You're an expert in 70's music and you spend all your waking hours looking for the best sites, videos, interviews, etc., on the subject  Why not share your discoveries about Thin Lizzy and Mott The Hoople by adding to and helping curate the uber-index on these topics?  The uber-index would then be made available to e-reader apps so that when someone clicks on Glen Frey's name in Don Felder's (terrific!) book about The Eagles, Heaven & Hell, they'll immediately have access to a growing list of outside resources that confirm Felder's point that Frey was a complete jerk!

All of this functionality would be included, btw, with little to no work required by the publisher.  A utility would run the book's contents against the uber-index and generate all the relevant links.  You could do this when you buy the book or periodically as you're reading it, to make sure it's always up-to-date.

How about that?  An infinitely deep index, the uber-index, that dramatically enhances and extends the reading experience while preserving it at the same time.  Isn't that what we're all after?

P.S. -- Now take it a step further.  Are you familiar with the "Sponsored Links" area of the Google search results?  These are the links someone has paid to have included in your search results  Why not introduce a sponsored link section to this as well, where monetization can occur?  So when you pull up the menu for Glen Frey mentioned earlier it also includes a paid link from Amazon where you can buy his latest CD, if you're so inclined.  Click that link and the publisher/author get a cut of the sponsored link payment.  If a substantial enough AdSense-like ecosystem builds up around this it creates an additional revenue stream that could be shared by all parties.

In-Book Advertising

Ironic billboard Apple's upcoming iPhone OS update will include an option for in-app advertising.  The iAd service is just the next step Apple is taking to beat Google in what will surely be a very lucrative mobile advertising market.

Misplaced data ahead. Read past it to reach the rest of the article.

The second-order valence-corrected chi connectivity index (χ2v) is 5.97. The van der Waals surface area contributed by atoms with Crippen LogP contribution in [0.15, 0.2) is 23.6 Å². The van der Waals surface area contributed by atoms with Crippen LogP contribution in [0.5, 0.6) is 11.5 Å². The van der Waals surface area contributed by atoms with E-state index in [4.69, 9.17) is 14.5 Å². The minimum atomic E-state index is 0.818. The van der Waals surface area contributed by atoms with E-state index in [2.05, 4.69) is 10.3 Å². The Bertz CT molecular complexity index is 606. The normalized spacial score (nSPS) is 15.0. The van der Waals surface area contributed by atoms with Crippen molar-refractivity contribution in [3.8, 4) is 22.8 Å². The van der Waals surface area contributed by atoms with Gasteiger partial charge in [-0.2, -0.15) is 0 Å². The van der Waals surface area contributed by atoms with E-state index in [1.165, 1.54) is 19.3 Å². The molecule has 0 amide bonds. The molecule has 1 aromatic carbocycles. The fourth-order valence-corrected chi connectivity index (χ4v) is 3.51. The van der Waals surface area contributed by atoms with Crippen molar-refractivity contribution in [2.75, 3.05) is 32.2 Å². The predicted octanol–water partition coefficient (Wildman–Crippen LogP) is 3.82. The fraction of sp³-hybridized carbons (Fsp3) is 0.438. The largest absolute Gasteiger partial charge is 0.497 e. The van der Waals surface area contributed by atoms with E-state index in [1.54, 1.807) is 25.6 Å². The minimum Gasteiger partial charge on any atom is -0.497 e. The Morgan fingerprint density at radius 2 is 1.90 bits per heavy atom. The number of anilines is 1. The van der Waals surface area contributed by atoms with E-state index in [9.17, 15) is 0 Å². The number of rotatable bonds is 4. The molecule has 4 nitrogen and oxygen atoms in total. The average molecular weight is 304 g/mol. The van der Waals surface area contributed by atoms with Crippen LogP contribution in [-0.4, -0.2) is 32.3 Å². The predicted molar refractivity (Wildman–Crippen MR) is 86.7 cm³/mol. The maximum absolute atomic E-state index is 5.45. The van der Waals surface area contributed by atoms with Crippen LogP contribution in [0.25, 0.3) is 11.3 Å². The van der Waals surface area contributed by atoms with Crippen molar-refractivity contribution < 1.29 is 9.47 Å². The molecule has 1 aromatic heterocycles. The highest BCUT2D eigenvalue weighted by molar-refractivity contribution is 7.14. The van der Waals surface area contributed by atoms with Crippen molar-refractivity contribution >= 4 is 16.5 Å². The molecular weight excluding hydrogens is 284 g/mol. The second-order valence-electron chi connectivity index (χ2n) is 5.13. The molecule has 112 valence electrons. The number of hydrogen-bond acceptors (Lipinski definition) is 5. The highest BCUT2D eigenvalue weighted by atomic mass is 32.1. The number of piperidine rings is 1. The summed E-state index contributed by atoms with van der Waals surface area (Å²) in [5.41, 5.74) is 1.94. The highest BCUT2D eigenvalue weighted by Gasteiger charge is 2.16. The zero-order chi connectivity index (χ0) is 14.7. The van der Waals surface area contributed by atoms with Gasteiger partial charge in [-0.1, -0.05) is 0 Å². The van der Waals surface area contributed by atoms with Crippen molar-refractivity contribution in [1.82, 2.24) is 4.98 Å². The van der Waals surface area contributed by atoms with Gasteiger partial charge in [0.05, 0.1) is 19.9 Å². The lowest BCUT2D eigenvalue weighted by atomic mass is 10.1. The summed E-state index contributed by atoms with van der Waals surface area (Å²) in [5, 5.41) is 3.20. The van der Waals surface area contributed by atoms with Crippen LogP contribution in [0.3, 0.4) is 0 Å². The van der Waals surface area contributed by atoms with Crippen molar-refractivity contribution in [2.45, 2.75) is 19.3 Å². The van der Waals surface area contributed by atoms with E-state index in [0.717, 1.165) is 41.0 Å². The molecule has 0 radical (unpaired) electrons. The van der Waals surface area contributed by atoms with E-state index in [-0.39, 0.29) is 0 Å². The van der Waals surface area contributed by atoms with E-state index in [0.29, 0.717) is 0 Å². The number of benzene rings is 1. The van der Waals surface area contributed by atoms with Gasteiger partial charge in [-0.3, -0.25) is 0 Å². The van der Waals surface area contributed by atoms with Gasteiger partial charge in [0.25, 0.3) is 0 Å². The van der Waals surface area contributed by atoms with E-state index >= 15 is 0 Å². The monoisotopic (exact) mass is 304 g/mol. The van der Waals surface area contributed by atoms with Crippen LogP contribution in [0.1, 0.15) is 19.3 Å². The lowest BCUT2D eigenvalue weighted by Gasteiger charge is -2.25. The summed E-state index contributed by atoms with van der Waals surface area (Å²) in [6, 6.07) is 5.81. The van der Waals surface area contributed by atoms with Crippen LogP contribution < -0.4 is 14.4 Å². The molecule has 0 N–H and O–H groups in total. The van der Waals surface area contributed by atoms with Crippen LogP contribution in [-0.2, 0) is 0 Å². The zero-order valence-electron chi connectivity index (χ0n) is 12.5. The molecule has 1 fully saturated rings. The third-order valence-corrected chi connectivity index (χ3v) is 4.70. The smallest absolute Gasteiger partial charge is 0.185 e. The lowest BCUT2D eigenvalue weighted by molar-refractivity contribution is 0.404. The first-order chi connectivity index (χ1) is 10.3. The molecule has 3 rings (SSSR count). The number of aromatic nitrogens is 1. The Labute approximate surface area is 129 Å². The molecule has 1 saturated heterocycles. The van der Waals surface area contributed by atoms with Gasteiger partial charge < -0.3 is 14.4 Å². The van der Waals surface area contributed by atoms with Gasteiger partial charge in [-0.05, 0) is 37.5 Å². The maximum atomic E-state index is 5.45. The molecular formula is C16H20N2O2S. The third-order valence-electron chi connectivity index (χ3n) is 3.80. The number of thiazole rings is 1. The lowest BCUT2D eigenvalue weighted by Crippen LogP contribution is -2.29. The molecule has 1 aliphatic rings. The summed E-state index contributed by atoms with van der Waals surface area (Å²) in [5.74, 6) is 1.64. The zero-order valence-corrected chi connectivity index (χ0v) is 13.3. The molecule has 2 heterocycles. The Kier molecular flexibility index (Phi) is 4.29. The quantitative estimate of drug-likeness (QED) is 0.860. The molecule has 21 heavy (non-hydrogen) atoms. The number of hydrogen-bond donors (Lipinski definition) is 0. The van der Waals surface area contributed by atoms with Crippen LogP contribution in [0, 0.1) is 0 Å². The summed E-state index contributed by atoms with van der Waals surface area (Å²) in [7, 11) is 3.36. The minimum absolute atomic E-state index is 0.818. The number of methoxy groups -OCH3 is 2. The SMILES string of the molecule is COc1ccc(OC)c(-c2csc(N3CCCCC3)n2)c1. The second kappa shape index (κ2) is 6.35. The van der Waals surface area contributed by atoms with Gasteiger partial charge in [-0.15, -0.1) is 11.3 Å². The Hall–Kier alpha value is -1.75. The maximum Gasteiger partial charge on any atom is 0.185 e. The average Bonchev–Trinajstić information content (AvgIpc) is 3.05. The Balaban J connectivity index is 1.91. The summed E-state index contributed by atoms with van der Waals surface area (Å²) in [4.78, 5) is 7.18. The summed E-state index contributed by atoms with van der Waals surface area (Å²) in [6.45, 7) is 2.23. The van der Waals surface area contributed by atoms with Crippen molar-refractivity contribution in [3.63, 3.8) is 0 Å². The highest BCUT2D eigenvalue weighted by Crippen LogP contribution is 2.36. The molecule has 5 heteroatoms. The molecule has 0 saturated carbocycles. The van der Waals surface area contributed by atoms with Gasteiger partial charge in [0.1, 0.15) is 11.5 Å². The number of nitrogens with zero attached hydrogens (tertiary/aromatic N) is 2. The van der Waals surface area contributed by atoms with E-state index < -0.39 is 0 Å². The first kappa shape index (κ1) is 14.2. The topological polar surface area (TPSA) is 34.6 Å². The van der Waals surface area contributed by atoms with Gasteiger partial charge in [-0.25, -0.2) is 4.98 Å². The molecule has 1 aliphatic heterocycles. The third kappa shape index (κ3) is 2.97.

Does this represent an opportunity for book publishers and authors?  Absolutely.  Hear me out, even if you're one of those purists who insists on books existing as they always have, without ads...

Let's start with the fact that you could always sell two versions of your products: one with ads and one without.  The version without ads is priced higher than the one with the ads.  Test, measure, rinse, repeat.  Why wouldn't you want the opportunity to study real world data from your customers to see whether ads have an impact on product acceptance and sales?  The results might just surprise you.

Or, how about all those free samples you have floating around?  I'm talking about the excerpts you distribute in the hopes that you'll convert some number of browsers into buyers.  Your conversion rate is something less than 100%, so why not find other ways to monetize that experience?

This is yet another one of the Kindle platform's shortcomings.  Amazon never built a model content owners could leverage to drive some additional revenue.  They didn't offer it with books but I'm even more amazed that they never figured it out for newspapers and magazines, especially since we're all quite used to seeing ads throughout those products.

In case you haven't noticed, most customers feel ebook prices should be lower than print prices.  That pricing pressure alone should cause every author and publisher to experiment with services like iAd.  What have you got to lose?

P.S. -- If Apple is smart they'll build iAd into the iBooks app.  You'll tell them whether or not you want iAd service included every time you provide them with ePub files for your next book.  Hopefully they'll also let publishers try out that two-pronged approach where the book is available both with and without ads, at two different prices.

How Will the iPad Affect Content and App Pricing?

Question MarkWade Roush recently asked three question about the iPad, one of which inspired this post.  That question was, "How much will iPad-only apps cost?"  It got me thinking about the different user experience between the iPhone and iPad as well as how not only apps can (and will) be priced differently, but content as well.